AES Indiana’s Martinsville plant back online after nearly a year of repairs

A four-year-old power plant belonging to AES Indiana is back online after nearly a year out of service due to a raft of mechanical problems that forced the utility to buy electricity from the regional power grid.

The Eagle Valley natural gas power plant in Martinsville is now operating at full capacity, AES Indiana said in a statement Friday morning.

The power plant is one of three generating stations that provides electricity to about 500,000 AES Indiana customers in central Indiana.

The utility, formerly known as Indianapolis Power & Light Co., said it has made a wide series of repairs since the plant conked out nearly a year ago.

“Since that time, we repaired the steam turbine generator, the steam turbine and the cold reheat line, and we implemented changes to the system controls successfully,” the utility said. “AES Indiana is finalizing the root cause analysis report.”

AES estimated that the outage resulted in $35M in additional costs. It said it plans to ask state regulators for permission to pass along those costs to consumers.

The problem at Eagle Valley began last April when the plant was attempting to restart after a planned maintenance outage.

During the startup, the steam turbine unit “experienced an issue with the generator breaker that prohibited it from synchronizing with the grid,” the utility told state regulators at the time.

Upon inspection, they discovered other problems, including retaining rings that were damaged and a rotor forging that needed repair after melting under the heat caused by an electrical grounding.

Last month, the utility told state regulators a pipe ruptured at the plant in November as workers were attempting to restart the steam turbine generator following lengthy repairs from the first breakdown.

The pipe rupture was caused by overheating due to the lack of steam flow through the high-pressure turbine, the utility said.

The Eagle Valley plant is known as a combined-cycle turbine, which combines two natural-gas-fired turbines with one steam turbine, lowering environmental emissions more than 98% over coal-powered plants. The utility has retired its older Eagle Valley plant, with six units.

“AES Indiana understands our customers depend on us for reliable, safe and affordable energy to power their lives,” the utility said. “There were no disruptions of electric service to our customers during the … outage. Our diverse generation portfolio will continue to serve customers’ needs reliably and affordably today and well into the future.”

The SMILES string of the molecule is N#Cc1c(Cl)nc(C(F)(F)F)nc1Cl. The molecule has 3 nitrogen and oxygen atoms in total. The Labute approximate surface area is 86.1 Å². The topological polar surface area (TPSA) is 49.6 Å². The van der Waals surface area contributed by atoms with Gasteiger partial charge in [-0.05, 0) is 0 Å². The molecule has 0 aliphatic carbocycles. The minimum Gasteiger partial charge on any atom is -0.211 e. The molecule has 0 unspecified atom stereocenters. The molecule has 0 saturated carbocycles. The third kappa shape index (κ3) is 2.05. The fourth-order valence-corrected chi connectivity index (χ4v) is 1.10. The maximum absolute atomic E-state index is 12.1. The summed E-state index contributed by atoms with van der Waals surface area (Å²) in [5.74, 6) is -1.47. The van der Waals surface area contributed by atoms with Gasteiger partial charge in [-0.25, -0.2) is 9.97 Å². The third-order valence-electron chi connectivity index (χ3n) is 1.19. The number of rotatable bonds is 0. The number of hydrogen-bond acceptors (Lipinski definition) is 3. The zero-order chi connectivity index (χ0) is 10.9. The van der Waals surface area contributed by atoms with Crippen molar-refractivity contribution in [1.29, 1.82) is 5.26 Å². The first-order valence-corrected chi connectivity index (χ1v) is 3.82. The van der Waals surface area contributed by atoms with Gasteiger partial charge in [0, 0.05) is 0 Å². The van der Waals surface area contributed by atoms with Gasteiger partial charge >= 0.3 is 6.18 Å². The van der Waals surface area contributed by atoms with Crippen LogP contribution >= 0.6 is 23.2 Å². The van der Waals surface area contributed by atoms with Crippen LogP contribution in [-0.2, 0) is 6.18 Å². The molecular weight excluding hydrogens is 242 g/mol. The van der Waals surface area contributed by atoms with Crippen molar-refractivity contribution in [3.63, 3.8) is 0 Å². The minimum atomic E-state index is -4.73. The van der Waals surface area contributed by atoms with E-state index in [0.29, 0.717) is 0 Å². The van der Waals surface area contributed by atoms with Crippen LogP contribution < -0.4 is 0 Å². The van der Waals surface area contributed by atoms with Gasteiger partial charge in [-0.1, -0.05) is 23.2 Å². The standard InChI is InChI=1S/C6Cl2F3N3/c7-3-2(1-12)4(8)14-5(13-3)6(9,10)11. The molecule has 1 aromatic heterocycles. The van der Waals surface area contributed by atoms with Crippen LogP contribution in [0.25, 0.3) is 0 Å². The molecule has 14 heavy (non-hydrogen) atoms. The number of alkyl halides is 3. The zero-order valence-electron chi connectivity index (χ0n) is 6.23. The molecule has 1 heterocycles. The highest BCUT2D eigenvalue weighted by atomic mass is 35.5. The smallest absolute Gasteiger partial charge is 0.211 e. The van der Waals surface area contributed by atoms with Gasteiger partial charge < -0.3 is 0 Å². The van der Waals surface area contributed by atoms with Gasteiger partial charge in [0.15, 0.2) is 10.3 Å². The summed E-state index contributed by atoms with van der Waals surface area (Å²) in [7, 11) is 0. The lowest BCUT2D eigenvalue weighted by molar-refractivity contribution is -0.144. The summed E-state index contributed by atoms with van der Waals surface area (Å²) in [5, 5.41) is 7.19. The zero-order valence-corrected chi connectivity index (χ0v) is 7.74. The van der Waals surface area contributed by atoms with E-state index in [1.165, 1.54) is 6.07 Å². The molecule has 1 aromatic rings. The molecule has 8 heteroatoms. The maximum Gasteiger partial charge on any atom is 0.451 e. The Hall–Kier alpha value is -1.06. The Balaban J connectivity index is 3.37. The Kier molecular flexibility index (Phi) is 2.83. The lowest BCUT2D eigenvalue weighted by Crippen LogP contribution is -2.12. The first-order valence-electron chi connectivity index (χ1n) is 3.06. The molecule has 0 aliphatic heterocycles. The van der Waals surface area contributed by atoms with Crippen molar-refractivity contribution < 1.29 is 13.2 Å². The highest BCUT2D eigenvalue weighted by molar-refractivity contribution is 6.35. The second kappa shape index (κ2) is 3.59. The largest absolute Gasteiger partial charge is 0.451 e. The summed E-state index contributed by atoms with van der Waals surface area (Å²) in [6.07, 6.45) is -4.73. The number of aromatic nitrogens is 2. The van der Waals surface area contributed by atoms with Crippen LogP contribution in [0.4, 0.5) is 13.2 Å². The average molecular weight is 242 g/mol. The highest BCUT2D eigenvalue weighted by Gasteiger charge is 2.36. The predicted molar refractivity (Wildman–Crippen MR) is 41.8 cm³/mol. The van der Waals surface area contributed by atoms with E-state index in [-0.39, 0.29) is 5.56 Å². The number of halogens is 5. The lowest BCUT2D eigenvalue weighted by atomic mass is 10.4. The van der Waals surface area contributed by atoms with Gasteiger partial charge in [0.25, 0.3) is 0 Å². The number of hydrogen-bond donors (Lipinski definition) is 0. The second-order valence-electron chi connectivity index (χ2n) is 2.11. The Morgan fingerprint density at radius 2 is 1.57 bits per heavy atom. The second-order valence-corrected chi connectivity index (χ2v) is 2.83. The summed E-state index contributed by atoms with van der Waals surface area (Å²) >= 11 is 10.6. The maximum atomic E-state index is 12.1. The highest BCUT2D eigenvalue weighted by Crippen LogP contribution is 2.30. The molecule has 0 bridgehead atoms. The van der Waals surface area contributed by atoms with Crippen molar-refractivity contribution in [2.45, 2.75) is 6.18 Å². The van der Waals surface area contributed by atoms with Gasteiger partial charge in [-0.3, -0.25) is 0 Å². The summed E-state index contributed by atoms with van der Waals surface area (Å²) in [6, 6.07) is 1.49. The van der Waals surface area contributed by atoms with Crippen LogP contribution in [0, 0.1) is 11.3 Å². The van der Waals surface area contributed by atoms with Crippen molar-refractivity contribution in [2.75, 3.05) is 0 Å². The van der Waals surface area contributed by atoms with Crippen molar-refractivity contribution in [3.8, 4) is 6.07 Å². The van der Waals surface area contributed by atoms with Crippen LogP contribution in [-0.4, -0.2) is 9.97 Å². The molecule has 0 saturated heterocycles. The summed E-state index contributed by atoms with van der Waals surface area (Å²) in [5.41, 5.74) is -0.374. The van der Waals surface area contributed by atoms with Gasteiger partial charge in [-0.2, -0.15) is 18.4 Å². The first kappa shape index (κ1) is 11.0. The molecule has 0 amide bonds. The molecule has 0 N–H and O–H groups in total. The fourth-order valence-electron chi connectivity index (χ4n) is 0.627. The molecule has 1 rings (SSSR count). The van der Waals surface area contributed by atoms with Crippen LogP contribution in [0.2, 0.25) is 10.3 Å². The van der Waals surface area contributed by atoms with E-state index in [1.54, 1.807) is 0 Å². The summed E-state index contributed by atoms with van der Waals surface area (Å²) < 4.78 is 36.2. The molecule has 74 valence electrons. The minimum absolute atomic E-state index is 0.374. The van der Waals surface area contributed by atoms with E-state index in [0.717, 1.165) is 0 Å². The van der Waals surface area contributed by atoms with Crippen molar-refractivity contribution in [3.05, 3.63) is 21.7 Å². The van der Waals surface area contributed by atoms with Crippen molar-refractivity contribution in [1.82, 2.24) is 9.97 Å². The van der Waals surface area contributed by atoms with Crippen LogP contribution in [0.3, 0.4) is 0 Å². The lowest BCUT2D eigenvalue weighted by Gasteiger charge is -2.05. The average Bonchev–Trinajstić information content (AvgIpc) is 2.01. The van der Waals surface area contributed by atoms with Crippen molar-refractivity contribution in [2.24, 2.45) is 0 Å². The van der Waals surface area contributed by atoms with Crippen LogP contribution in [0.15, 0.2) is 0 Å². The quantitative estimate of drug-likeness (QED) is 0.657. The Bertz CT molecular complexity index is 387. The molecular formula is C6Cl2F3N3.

But some utility consumer advocates say the Eagle Valley shutdown is the latest example that so-called “baseload power plants” built by investor-owned utilities have been a bad deal for customers.

“Between construction delays, cost overruns, and expensive and lengthy outages, these facilities have left customers with higher monthly bills and have failed to deliver reliable energy to the grid on a consistent basis,” said Kerwin Olson, executive director of Citizens Action Coalition of Indiana. “Meanwhile, solar and wind continue to be extremely cost-effective and are delivering clean energy every day to Hoosier consumers.”

Correction: This story has been corrected to reflect that AES Indiana has not yet asked state regulators for permission to pass along $35 million in extra costs from plant outage to consumers.

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3 thoughts on “AES Indiana’s Martinsville plant back online after nearly a year of repairs

    1. I used to work for AES, and all of our “profit” sharing was in the form of AES stock. It did not pay dividends as of 3 years ago. It was a “growth” stock, but the only growth we ever saw was when the general market went higher.

      I do know that before AES bought DPL (now AES Ohio), it was easy to see how much “profit” flowed to the corporate head quarters because IPL was the only integrated utility in the US and it was listed separately in the Annual report. In the years before the DPL purchase, IPL sent about $300 million dollars a year to AES.

  1. Don’t they have insurance for that, or maybe a warranty from whomever constructed it? Or, was it operator error? The story didn’t appear to include any information indicating who is to blame. I suppose when you’re a protected monopoly with a public utility commission that always grants your requests for rate increases, there isn’t as much incentive to determine culpability and demand accountability. I can’t wait to pay for the yearlong repairs on a four-year old power plant. I wonder if we’ll get a rate increase that captures an additional $35 million in a handful of months, but never goes away.

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